...Charging for information that is freely available elsewhere is a disservice to the public and may also be wasteful insofar as some of NTIS’s customers are other federal agencies. Taken together, these considerations suggest that the fee-based model under which NTIS currently operates for disseminating technical information may no longer be viable or appropriate.
In light of the agency’s declining revenue associated with its basic statutory function and the charging for information that is often freely available elsewhere, Congress should consider examining the appropriateness and viability of the fee-based model under which NTIS currently operates for disseminating technical information to determine whether the use of this model should be continued. (P. 29)
Given that GAO's conclusions -- along with NTIS comments about the conclusions -- are that 1) NTIS offers a valuable service of access to the federal scientific literature but 2) their current fee-based cost-recovery model is not sustainable, I have some suggestions for NTIS moving forward. These suggestions speak to the need for greater access AND preservation of NTIS technical reports and a better long-term funding model:
1) Technical reports would be the perfect space for an OpenAccess model in which the costs would be borne by the organizations creating the reports. Offering technical reports online for free would also fit well with the open data goals and initiatives as laid out by the Office of Science and Technology Policy (OSTP). The statute under which NTIS operates states that it must be "financially self-sustaining, to the fullest extent feasible, by charging fees for its products and services." But the statute doesn't state who must pay those fees. Maintaining the NTIS database of technical reports should be borne by the organizations which created the information in the first place.
2) NTIS should institute a digital preservation plan that includes long-term storage in the LOCKSS-USDOCS program. I've had good discussions about this in the past with NTIS staff. With the future of NTIS in doubt, now is the time to assure that their valuable work to this point is not wasted or lost to the digital sands of time.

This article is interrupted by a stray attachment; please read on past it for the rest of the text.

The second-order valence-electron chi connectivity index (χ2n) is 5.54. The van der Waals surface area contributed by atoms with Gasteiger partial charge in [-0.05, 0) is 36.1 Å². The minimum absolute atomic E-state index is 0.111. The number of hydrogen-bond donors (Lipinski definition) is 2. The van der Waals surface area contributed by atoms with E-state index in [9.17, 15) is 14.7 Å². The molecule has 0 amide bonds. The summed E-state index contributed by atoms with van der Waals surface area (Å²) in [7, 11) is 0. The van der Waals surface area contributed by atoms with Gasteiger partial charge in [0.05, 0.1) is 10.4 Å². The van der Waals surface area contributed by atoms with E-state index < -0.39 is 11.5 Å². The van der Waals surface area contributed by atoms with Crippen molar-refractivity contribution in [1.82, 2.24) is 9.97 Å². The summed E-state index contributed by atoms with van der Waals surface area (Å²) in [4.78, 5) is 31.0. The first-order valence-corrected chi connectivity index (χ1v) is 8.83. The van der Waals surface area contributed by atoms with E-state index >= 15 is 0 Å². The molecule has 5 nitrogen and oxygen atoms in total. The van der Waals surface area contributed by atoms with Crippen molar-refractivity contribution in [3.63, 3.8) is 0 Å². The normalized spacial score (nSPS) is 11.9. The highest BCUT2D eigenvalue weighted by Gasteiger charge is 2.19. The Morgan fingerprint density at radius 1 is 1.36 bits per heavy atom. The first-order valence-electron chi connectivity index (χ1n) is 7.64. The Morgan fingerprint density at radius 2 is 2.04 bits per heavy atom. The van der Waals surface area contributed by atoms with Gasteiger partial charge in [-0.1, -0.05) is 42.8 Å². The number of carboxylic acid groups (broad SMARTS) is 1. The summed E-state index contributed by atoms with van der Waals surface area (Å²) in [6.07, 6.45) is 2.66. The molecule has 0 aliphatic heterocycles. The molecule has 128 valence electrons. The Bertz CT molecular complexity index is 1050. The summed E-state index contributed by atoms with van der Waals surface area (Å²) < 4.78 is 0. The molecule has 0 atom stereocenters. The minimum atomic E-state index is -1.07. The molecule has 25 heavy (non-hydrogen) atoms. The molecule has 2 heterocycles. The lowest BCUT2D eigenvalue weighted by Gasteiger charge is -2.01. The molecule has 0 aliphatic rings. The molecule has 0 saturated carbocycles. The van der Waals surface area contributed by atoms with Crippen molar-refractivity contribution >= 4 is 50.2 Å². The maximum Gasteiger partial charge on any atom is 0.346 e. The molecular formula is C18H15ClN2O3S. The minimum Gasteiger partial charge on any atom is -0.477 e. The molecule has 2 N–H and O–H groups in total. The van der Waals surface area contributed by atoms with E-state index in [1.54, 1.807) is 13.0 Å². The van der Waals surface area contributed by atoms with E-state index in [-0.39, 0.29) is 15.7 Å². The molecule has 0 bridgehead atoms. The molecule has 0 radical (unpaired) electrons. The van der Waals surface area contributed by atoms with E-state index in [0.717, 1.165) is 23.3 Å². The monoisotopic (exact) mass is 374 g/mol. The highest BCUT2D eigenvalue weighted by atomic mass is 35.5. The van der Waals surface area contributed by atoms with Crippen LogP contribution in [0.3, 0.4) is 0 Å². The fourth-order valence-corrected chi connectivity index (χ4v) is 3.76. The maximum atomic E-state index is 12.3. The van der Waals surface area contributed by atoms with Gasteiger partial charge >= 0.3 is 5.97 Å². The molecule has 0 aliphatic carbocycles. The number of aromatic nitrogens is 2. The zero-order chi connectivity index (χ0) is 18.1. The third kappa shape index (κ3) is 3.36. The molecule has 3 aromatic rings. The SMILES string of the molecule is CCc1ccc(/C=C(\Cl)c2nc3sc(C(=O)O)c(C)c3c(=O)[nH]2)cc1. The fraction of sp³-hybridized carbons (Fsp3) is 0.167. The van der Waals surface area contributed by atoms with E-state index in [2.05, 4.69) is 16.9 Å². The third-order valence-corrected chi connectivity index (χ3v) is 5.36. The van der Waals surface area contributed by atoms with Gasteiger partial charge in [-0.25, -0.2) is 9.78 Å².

3) Distribute metadata for bulk download in the same fashion as the Office of Scientific and Technical Information (OSTI) does for its reports. This allows libraries to add MARC records to their library catalogs for increased access.
4) Expand the reach of the Federal Science Repository Service by partnering with academic libraries. Many academic institutions are building digital repositories (ie., Stanford Digital Repository (SDR)) and would be interested in hosting and giving access to this information.
What GAO Found
As a component of the Department of Commerce, the National Technical Information Service (NTIS) is organized into five primary offices that offer the public and federal agencies a variety of products and services. As of late October 2012, NTIS was supported by 181 staff, all except 6 of which held full-time positions. NTIS reports its progress toward agency goals to the Deputy Secretary of Commerce, and the Director of NTIS reports to the Director of Commerce's National Institute of Standards and Technology. In addition, NTIS receives oversight of its functions and strategic direction from an advisory board with members appointed by the Secretary of Commerce. NTIS's product and service offerings include, among other things, subscription access to reports contained in its repository in both print and electronic formats, distribution of print-based informational materials to federal agencies' constituents, and digitization and scanning services.
NTIS revenues are generated exclusively from direct sales or subscriptions for its products and services. NTIS reported that net revenues from all its functions (products and services) totaled about $1.5 million in fiscal year 2011. However, over most of the last 11 years, its costs have exceeded revenues by an average of about $1.3 million for its products. While NTIS has not recovered all of its costs for products through subscriptions and other fees, it has been able to remain financially self-sustaining because of revenues generated from its services such as distribution and order fulfillment, web hosting, and e-training. The NTIS strategic plan states that the electronic dissemination of government technical information by other federal agencies has contributed to reduced demand for NTIS's products. As a result, the agency is taking steps to reduce its net costs, such as improving business processes and increasing the breadth and depth of its collection.